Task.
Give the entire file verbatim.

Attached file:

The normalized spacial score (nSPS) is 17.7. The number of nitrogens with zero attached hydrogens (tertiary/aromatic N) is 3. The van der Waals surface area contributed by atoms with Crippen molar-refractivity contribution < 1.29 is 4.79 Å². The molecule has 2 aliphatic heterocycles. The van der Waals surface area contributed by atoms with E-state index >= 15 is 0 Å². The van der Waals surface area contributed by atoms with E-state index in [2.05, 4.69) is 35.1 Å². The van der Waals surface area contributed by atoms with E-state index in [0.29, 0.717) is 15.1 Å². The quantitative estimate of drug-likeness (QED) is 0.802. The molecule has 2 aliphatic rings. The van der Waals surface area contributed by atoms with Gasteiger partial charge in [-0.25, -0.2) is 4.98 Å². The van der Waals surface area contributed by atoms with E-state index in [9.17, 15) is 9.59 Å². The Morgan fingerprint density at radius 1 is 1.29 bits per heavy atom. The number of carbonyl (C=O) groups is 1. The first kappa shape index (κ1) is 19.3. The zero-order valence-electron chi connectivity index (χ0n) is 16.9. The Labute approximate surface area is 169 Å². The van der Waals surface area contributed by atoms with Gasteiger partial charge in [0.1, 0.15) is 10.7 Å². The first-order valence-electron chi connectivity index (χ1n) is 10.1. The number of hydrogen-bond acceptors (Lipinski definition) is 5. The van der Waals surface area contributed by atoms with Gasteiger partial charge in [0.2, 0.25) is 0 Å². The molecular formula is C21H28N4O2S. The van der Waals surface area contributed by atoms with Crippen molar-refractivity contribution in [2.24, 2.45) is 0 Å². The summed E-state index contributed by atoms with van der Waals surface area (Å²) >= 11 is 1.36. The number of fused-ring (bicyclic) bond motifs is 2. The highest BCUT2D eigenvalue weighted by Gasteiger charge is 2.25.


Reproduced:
The normalized spacial score (nSPS) is 17.7. The number of nitrogens with zero attached hydrogens (tertiary/aromatic N) is 3. The van der Waals surface area contributed by atoms with Crippen molar-refractivity contribution < 1.29 is 4.79 Å². The molecule has 2 aliphatic heterocycles. The van der Waals surface area contributed by atoms with E-state index >= 15 is 0 Å². The van der Waals surface area contributed by atoms with E-state index in [2.05, 4.69) is 35.1 Å². The van der Waals surface area contributed by atoms with E-state index in [0.29, 0.717) is 15.1 Å². The quantitative estimate of drug-likeness (QED) is 0.802. The molecule has 2 aliphatic rings. The van der Waals surface area contributed by atoms with Gasteiger partial charge in [-0.25, -0.2) is 4.98 Å². The van der Waals surface area contributed by atoms with E-state index in [9.17, 15) is 9.59 Å². The Morgan fingerprint density at radius 1 is 1.29 bits per heavy atom. The number of carbonyl (C=O) groups is 1. The first kappa shape index (κ1) is 19.3. The zero-order valence-electron chi connectivity index (χ0n) is 16.9. The Labute approximate surface area is 169 Å². The van der Waals surface area contributed by atoms with Gasteiger partial charge in [0.1, 0.15) is 10.7 Å². The first-order valence-electron chi connectivity index (χ1n) is 10.1. The number of hydrogen-bond acceptors (Lipinski definition) is 5. The van der Waals surface area contributed by atoms with Gasteiger partial charge in [0.2, 0.25) is 0 Å². The molecular formula is C21H28N4O2S. The van der Waals surface area contributed by atoms with Crippen molar-refractivity contribution in [2.24, 2.45) is 0 Å². The summed E-state index contributed by atoms with van der Waals surface area (Å²) >= 11 is 1.36. The number of fused-ring (bicyclic) bond motifs is 2. The highest BCUT2D eigenvalue weighted by Gasteiger charge is 2.25.